BLOGS & FORUMS
On Verification: A Software to Silicon Verification Blog
|On Verification: A Software to Silicon Verification Blog|
Who knows what the future will bring! After implementing neural networks in analog CMOS for my MSEE at Ohio State, I moved to Japan to do digital ASIC design using the new VHDL language and fancy logic synthesis technology from a startup called Synopsys. This introduced me to the wonderful world of EDA, where I was able to explore lots of other cool new technologies from test automation at CrossCheck to FPGA synthesis at Exemplar to code coverage at TransEDA to testbench automation and methodology at Synopsys. Twenty years flew by in the blink of an eye!
I am starting a new exploration around the bigger picture of what it takes to verify and validate increasingly complex designs on increasingly compressed schedules and budgets. This broad topic ranges from technology to economics, from embedded software development and architecture analysis to RTL and circuit design; from personal productivity to distributed team efficiency; from novel ideas to fundamental paradigm shifts; from historical perspectives to predictions of future requirements. Please join me and share your thoughts on verification!
- Tom Borgstrom
Posted by Tom Borgstrom on July 6th, 2010
I am happy to write that Nusym’s pioneering coverage convergence technology is now part of Synopsys.
Over the years, I’ve seen the “long pole” in verification schedules shift based on the evolution of verification technologies and chip architectures. A few years ago one of the long poles was writing tests – it was nearly impossible to think of and write the tests required to verify all of the likely operational scenarios for a complex design. Fortunately constrained-random verification with SystemVerilog emerged and made it much easier to automatically generate the thousands of tests needed. Today it is not uncommon to go from 0% to 80% coverage in just a few days after the SystemVerilog testbench is up & running.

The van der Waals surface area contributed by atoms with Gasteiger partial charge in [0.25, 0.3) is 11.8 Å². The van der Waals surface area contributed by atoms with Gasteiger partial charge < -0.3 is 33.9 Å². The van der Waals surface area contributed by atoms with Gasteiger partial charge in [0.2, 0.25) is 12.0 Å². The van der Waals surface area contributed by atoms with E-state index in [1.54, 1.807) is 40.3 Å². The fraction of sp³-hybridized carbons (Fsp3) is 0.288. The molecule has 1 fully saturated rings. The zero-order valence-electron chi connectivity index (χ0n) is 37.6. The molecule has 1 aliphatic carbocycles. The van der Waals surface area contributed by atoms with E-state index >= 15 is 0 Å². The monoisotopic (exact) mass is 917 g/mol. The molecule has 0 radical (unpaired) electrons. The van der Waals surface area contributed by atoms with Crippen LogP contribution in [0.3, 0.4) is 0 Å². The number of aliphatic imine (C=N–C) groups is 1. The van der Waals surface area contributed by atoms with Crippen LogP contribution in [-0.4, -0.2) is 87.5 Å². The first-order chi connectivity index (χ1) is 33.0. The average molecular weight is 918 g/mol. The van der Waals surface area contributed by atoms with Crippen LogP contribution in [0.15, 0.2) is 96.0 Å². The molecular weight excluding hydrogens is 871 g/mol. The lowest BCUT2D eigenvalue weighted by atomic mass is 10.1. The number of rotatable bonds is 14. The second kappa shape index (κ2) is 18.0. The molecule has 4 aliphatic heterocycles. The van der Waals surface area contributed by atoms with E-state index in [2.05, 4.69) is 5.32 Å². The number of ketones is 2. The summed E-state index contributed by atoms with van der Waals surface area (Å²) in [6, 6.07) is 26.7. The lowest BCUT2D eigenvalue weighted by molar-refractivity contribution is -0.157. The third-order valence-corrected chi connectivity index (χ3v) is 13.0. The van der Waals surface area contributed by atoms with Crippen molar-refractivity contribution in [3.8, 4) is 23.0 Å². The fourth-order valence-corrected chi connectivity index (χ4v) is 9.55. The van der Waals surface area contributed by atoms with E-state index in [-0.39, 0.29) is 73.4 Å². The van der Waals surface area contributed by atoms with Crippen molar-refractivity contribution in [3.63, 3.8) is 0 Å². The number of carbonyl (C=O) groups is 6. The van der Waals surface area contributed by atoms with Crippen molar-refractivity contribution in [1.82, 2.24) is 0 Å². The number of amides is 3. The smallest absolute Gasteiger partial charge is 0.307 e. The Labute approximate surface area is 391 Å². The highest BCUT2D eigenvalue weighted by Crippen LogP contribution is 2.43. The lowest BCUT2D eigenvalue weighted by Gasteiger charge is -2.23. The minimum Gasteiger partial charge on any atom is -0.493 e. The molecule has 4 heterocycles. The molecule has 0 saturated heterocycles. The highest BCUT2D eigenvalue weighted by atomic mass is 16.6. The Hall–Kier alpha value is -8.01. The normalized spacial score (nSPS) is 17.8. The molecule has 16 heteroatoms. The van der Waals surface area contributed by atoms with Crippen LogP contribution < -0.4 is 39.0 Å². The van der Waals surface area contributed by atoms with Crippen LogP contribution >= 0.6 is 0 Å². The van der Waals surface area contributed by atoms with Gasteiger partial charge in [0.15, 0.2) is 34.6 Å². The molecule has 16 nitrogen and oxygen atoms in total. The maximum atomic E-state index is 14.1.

What about the remaining 20%?
Today, one of the long poles in verification is coverage convergence – the process where verification engineers analyze the coverage generated by constrained-random tests, identify gaps or “coverage holes”, and adjust the verification environment to try to fill the gaps. If you think this sounds laborious, repetitive and time-consuming you’d be correct. I’ve spoken to chip designers who say a third of their overall chip development schedule is spent in this iterative, largely manual, coverage convergence phase of verification.
Automating the coverage convergence process is one of the grand challenges in functional verification. Closing coverage holes requires precise control over logic buried deep in a design using only external design signals. This is tough enough for verification engineers – hence all the time spent on coverage convergence. It can be even harder for a tool to automate completely. VCS currently offers automated coverage convergence for inputs through its Echo technology. But what about coverage that is deeply buried in a design, many sequential levels deep from the design inputs?